If you've lived in the United States after entering or staying illegally but become eligible for a family-based green card, you might have realized that you face a major legal barrier to actually immigrating: When the date comes for your green card interview, you'll need to leave the U.S. for a U.S. consulate in your home country (because your illegal entry probably makes you ineligible to use the U.S.-based "adjustment of status" application procedure). But the officer you meet at the U.S. consulate might deny your immigrant visa and block your return based on your past unlawful time spent in the United States.
One solution to this trap is what's called a "provisional waiver" (or "stateside waiver") of the unlawful presence ground of inadmissibility (as found in 8 C.F.R. § 212.7). Here, we'll discuss:
(For a full discussion of the underlying problem for people who have lived in the United States without immigration papers or permission, see Consequences of Unlawful Presence in the U.S.—Three- and Ten-Year Time Bars.)
The possibility of requesting a waiver of unlawful presence existed before the "provisional waiver" was created. But it couldn't be requested ahead of time, for those people needing to visit a U.S. consulate as part of their application process. By applying for a provisional waiver, you can get a "yes" or "no" answer from U.S. Citizenship and Immigration Services (USCIS) before departing the United States, instead of at or after the visa interview.
With a "yes" answer, you can leave the U.S. feeling fairly comfortable that the consular officer will approve the immigrant visa and allow you to return to the U.S. with an immigrant visa, as a permanent resident. (The consular officer can still override the USCIS decision and deny the waiver, but it's rare.)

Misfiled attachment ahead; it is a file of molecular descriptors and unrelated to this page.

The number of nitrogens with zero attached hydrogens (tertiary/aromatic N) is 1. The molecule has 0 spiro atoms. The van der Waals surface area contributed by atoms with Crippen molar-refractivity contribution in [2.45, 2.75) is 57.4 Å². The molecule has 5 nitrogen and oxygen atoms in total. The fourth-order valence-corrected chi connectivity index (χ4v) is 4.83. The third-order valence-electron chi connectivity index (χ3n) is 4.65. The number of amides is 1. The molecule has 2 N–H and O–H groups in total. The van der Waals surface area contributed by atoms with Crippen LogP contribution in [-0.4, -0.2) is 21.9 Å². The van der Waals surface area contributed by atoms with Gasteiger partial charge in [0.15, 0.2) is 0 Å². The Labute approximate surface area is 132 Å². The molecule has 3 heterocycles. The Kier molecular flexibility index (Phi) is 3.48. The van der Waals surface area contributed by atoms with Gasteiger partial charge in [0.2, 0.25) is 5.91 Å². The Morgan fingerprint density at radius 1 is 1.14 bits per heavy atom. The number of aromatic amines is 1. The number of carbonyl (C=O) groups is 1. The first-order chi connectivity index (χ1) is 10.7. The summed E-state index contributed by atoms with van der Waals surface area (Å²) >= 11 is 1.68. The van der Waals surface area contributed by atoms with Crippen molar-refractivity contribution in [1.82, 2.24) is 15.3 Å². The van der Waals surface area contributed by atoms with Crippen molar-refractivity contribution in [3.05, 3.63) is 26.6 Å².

If the answer from USCIS regarding your waiver request is "no," you will at least find this news out while still in the United States, not trapped outside facing a bar of three or ten years on your return. You might even be able to reapply for the waiver. Or, you could take a chance and leave the United States for your consular interview and present the waiver application there (but should speak to an attorney before taking this risk).
When the provisional waiver first became available in 2013, applicants had to be immediate relatives of U.S. citizens—that is, a spouse, parent, or unmarried child under age 21. In 2016, however, the waiver was greatly expanded. Now, anyone who is eligible for an immigrant visa (whether based on family, employment, the diversity visa lottery, or a special immigration classification) may apply for it.
The other eligibility requirements are that the applicant be:
The agency in charge of deciding on provisional waiver applications is USCIS even if the applicant is in removal (deportation) proceedings. Only applicants whose removal proceedings have been administratively closed and have not been re-calendared, however, will be eligible to apply. After USCIS approves the waiver, they will need to obtain termination or dismissal of their cases by the immigration court before leaving the U.S. for their consular interview.
For guidance to the application process, see How to Apply for Provisional Waiver of Three- or Ten-Year Time Bar. And because of the complexities of preparing such an application, consider hiring an experienced immigration attorney to help.